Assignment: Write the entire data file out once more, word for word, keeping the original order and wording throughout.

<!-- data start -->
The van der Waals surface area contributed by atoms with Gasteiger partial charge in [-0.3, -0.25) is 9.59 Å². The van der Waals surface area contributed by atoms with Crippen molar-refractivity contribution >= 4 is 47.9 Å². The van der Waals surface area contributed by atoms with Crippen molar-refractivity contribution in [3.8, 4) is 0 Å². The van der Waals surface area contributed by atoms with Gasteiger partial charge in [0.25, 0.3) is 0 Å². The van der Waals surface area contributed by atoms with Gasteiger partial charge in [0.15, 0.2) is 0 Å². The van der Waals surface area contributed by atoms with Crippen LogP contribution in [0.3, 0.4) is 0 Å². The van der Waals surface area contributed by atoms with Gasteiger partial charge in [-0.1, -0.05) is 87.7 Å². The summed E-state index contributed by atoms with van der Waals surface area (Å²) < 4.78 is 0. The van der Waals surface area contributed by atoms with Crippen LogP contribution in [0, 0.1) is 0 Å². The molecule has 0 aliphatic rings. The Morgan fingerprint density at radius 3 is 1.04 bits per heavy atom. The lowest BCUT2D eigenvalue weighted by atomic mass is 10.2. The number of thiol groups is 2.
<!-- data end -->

The van der Waals surface area contributed by atoms with Gasteiger partial charge in [-0.3, -0.25) is 9.59 Å². The van der Waals surface area contributed by atoms with Crippen molar-refractivity contribution >= 4 is 47.9 Å². The van der Waals surface area contributed by atoms with Crippen molar-refractivity contribution in [3.8, 4) is 0 Å². The van der Waals surface area contributed by atoms with Gasteiger partial charge in [0.25, 0.3) is 0 Å². The van der Waals surface area contributed by atoms with Gasteiger partial charge in [0.15, 0.2) is 0 Å². The van der Waals surface area contributed by atoms with Crippen LogP contribution in [0.3, 0.4) is 0 Å². The van der Waals surface area contributed by atoms with Gasteiger partial charge in [-0.1, -0.05) is 87.7 Å². The summed E-state index contributed by atoms with van der Waals surface area (Å²) < 4.78 is 0. The van der Waals surface area contributed by atoms with Crippen LogP contribution in [0, 0.1) is 0 Å². The molecule has 0 aliphatic rings. The Morgan fingerprint density at radius 3 is 1.04 bits per heavy atom. The lowest BCUT2D eigenvalue weighted by atomic mass is 10.2. The number of thiol groups is 2.